The Kansas City Royals State Of The Union Part 2: Lineup Depth And Versatility
Shaun Kernahan (Guest Royals Writer): Follow @shaunkernahan
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The Tampa Bay Rays do it by getting career years out of castoffs like James Loney. The Oakland A’s do it with a platoon at nearly every position.
Now the Kansas City Royals will try to be the latest small market club to make a run at the playoffs with an unorthodox roster strategy, of utility and multi-positional players.
Given their roster today, the only player in any likely starting lineup the Royals will throw out there this season that has not played multiple positions in the major leagues is Mike Moustakas.
But even Moustakas has a past that includes him playing other positions.
When at Chatsworth High School, he played shortstop because current Houston Astros third baseman, Matt Dominguez, played third base on that same high school team.
Pat Venditte – Switch Pitcher Vs Switch Hitter
The guy most likely to start the majority of games at second base will be Omar Infante.
In addition to second base, Infante has seen big league action at third base, shortstop, left field, right field, and center field, so he has the ability to fill in at a couple of spots.
Backing him up will be another guy that has played all three outfield positions plus second, third and short, Emilio Bonifacio.
Granted, neither guy brings a big stick, but Infante is a quality bat at the bottom of the lineup, and Bonifacio can fly on the bases.
The starting shortstop is Alcides Escobar. While every game but five in his career have been solely at short, he has managed to get in time at each of the three outfield spots in those other five games.
Johnny Giavotella could make the 25 man roster, but that wouldn’t be very Royals of them.
The other guy battling for the final infield spot is Pedro Ciriaco. This guy has played seven defensive positions in the major leagues. The only spots he has not played are catcher and pitcher, but there is still time.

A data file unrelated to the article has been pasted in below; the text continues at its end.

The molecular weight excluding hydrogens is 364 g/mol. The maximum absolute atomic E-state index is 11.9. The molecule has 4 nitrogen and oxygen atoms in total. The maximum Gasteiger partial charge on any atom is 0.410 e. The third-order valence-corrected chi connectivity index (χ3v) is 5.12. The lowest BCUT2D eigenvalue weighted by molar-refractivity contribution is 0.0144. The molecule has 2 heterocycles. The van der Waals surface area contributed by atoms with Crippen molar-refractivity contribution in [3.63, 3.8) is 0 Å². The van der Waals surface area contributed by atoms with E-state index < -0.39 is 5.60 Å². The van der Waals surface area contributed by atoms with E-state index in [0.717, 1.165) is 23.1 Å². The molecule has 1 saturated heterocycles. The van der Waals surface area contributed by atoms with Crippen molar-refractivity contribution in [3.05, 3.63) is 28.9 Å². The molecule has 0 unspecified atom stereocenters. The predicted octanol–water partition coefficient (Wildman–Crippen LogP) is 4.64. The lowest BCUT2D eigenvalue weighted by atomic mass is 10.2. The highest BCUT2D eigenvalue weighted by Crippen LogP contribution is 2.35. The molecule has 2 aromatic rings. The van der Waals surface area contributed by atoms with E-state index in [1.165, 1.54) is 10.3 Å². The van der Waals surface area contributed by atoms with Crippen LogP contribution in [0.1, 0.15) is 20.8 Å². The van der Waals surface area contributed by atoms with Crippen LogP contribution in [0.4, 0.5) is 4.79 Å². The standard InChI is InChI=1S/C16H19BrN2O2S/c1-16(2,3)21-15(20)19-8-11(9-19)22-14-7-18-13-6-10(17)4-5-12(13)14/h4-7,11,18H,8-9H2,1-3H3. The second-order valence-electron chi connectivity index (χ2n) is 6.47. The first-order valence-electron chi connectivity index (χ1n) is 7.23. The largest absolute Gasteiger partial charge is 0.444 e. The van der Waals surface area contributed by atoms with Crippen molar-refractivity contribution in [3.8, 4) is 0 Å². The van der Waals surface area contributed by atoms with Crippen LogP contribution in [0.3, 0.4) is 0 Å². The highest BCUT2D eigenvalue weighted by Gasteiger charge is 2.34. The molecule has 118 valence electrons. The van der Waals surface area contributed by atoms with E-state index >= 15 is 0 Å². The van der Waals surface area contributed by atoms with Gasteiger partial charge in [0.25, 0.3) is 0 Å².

Even the guys that hold down first base and DH have played multiple positions.
Plus, Salvador Perez, the starting catcher, has played a few games at first. Catcher, Brett Hayes, played a game at short back in short season rookie ball, and has played both corner infield and corner outfield in his career since.
He has the inside track to get the backup catching gig over Francisco Pena, who is the odd one position guy.
With all that position flexibility, the Royals could be a fun and interesting watch this season, not to mention contenders.
They have four guys that can steal almost at will, to go along with a handful that have 20+ home run potential.
Possible trade prospect for this glove of all ‘trades’ club
In the spirit of utility guys, the Royals should make a trade with ambidextrous pitcher Pat Venditte of the New York Yankees.
Venditte has a glove that has been customized to fit on either hand, so he can pitch right handed or left handed, depending on the batter.
His ability to pitch with either hand led to some comical moments when he faced switch hitters. (Youtube link aforementioned above.)
With Kansas City, he would fit right in with the versatile arsenal he possesses. Surely the Yankees can trade KC him for some young Minor League player under the age of 30?
They even have flexibility in their coaching staff, their first base coach has the ability to be a stand-up comedian, cause introducing himself causes the twelve year old in all of us to giggle a little,“Hi, my name is Rusty Kuntz…”
Trade Scenarios for 2014/Pickups
J.T. Snow was a career .268 hitter, hit 189 home runs, tallied nearly 900 RBI’s, a career fielding percentage of .995. Snow won six Gold Gloves in his 16 year career. Oh, and one saved child.
The club could definitely pull of several late season trades for a player like this. Defensive specialists with a knack for clutch hits are the kind of guys who come through in the playoffs.
With the Royals at the cusp of their salary limit now for next campaign, they are better off to wait until half way through the year to add anyways. This way a player worth $12 – $15 MIL – is worth only half of that with 3 months left.
KC has a nice crop of young players in their Minor League system to trade in order to get a player of this kind of ilk.
2014 has to be a year this club goes for it all.
*** The views and opinions expressed in this report are those of the author and do not necessarily reflect the views of mlbreports.com ***
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A big thank-you goes out to Our ‘Guest Royals Writer’ Shaun Kernahan for preparing today’s featured article.
Shaun was born and raised in Southern California, and has been a diehard baseball fan since childhood. He also follows football, soccer, and hockey, but baseball is his true sports love.
He played through high school before blowing out his shoulder and elbow, then turned to coaching, before finally writing about baseball.
Shaun also covers other sports on his own website, thestainsports.com here.
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Posted on December 17, 2013, in MLB Teams State Of the Unions and tagged @shaunkernahan on twitter, al central, alcides escobar, alex gordon, billy butler, brett hayes, detroit tigers, emilio bonifacio, eric hosmer, Francisco Pena, george brett, james loney, jarred dyson, justin maxwell, kansas city royals, matt dominguez, Norichika Aoki, pat venditte, pedro ciriaco, salvador perez, shaun kernahan. Bookmark the permalink. Comments Off on The Kansas City Royals State Of The Union Part 2: Lineup Depth And Versatility.